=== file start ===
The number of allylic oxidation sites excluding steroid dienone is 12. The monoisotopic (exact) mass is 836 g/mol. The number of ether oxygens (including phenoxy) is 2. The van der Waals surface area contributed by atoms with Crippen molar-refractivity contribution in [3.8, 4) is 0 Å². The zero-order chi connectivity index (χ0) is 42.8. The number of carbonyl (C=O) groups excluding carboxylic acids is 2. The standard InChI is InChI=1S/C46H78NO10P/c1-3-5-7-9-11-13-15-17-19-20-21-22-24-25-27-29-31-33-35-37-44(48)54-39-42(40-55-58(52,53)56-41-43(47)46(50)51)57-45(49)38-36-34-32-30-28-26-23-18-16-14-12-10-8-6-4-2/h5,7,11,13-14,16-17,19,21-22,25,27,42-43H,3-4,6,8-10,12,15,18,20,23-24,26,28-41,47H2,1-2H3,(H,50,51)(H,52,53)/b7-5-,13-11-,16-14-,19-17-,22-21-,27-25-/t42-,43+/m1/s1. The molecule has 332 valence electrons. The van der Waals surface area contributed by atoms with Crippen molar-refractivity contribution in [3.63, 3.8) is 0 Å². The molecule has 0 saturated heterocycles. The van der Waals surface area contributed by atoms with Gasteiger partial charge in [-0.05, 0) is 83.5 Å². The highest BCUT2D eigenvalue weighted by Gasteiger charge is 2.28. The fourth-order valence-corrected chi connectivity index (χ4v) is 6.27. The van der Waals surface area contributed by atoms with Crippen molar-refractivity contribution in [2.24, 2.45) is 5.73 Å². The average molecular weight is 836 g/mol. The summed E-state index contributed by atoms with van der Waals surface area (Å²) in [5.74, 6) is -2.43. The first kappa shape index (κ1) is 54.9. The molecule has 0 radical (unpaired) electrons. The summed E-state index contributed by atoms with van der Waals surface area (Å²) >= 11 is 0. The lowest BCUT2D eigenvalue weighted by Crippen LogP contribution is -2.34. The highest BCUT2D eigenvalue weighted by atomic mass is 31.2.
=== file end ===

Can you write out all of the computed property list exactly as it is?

The number of allylic oxidation sites excluding steroid dienone is 12. The monoisotopic (exact) mass is 836 g/mol. The number of ether oxygens (including phenoxy) is 2. The van der Waals surface area contributed by atoms with Crippen molar-refractivity contribution in [3.8, 4) is 0 Å². The zero-order chi connectivity index (χ0) is 42.8. The number of carbonyl (C=O) groups excluding carboxylic acids is 2. The standard InChI is InChI=1S/C46H78NO10P/c1-3-5-7-9-11-13-15-17-19-20-21-22-24-25-27-29-31-33-35-37-44(48)54-39-42(40-55-58(52,53)56-41-43(47)46(50)51)57-45(49)38-36-34-32-30-28-26-23-18-16-14-12-10-8-6-4-2/h5,7,11,13-14,16-17,19,21-22,25,27,42-43H,3-4,6,8-10,12,15,18,20,23-24,26,28-41,47H2,1-2H3,(H,50,51)(H,52,53)/b7-5-,13-11-,16-14-,19-17-,22-21-,27-25-/t42-,43+/m1/s1. The molecule has 332 valence electrons. The van der Waals surface area contributed by atoms with Crippen molar-refractivity contribution in [3.63, 3.8) is 0 Å². The molecule has 0 saturated heterocycles. The van der Waals surface area contributed by atoms with Gasteiger partial charge in [-0.05, 0) is 83.5 Å². The highest BCUT2D eigenvalue weighted by Gasteiger charge is 2.28. The fourth-order valence-corrected chi connectivity index (χ4v) is 6.27. The van der Waals surface area contributed by atoms with Crippen molar-refractivity contribution in [2.24, 2.45) is 5.73 Å². The average molecular weight is 836 g/mol. The summed E-state index contributed by atoms with van der Waals surface area (Å²) in [5.74, 6) is -2.43. The first kappa shape index (κ1) is 54.9. The molecule has 0 radical (unpaired) electrons. The summed E-state index contributed by atoms with van der Waals surface area (Å²) >= 11 is 0. The lowest BCUT2D eigenvalue weighted by Crippen LogP contribution is -2.34. The highest BCUT2D eigenvalue weighted by atomic mass is 31.2.